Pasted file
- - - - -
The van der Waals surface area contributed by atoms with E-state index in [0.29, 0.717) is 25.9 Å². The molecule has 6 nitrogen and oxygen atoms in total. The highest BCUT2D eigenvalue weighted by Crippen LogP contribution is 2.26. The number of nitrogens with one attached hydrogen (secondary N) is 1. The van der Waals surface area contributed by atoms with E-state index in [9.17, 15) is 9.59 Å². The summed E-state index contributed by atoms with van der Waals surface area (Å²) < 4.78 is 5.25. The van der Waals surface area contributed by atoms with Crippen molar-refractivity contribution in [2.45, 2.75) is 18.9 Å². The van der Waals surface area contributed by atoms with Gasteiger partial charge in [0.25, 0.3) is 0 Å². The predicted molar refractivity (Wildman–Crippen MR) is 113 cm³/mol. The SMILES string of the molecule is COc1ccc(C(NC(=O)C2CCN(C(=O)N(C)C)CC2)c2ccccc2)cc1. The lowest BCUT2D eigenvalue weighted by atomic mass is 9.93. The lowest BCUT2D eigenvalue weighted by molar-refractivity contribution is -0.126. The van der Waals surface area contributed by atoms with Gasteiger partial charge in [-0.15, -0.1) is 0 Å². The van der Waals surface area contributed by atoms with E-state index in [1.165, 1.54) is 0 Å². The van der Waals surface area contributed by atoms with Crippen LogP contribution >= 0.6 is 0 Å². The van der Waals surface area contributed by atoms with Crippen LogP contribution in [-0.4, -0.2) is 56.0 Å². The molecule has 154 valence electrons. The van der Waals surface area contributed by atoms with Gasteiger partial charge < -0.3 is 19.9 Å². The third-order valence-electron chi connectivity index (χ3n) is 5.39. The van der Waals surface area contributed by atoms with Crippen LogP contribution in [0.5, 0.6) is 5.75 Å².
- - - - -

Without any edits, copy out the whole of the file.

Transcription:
The van der Waals surface area contributed by atoms with E-state index in [0.29, 0.717) is 25.9 Å². The molecule has 6 nitrogen and oxygen atoms in total. The highest BCUT2D eigenvalue weighted by Crippen LogP contribution is 2.26. The number of nitrogens with one attached hydrogen (secondary N) is 1. The van der Waals surface area contributed by atoms with E-state index in [9.17, 15) is 9.59 Å². The summed E-state index contributed by atoms with van der Waals surface area (Å²) < 4.78 is 5.25. The van der Waals surface area contributed by atoms with Crippen molar-refractivity contribution in [2.45, 2.75) is 18.9 Å². The van der Waals surface area contributed by atoms with Gasteiger partial charge in [0.25, 0.3) is 0 Å². The predicted molar refractivity (Wildman–Crippen MR) is 113 cm³/mol. The SMILES string of the molecule is COc1ccc(C(NC(=O)C2CCN(C(=O)N(C)C)CC2)c2ccccc2)cc1. The lowest BCUT2D eigenvalue weighted by atomic mass is 9.93. The lowest BCUT2D eigenvalue weighted by molar-refractivity contribution is -0.126. The van der Waals surface area contributed by atoms with Gasteiger partial charge in [-0.15, -0.1) is 0 Å². The van der Waals surface area contributed by atoms with E-state index in [1.165, 1.54) is 0 Å². The van der Waals surface area contributed by atoms with Crippen LogP contribution >= 0.6 is 0 Å². The van der Waals surface area contributed by atoms with Crippen LogP contribution in [-0.4, -0.2) is 56.0 Å². The molecule has 154 valence electrons. The van der Waals surface area contributed by atoms with Gasteiger partial charge < -0.3 is 19.9 Å². The third-order valence-electron chi connectivity index (χ3n) is 5.39. The van der Waals surface area contributed by atoms with Crippen LogP contribution in [0.5, 0.6) is 5.75 Å².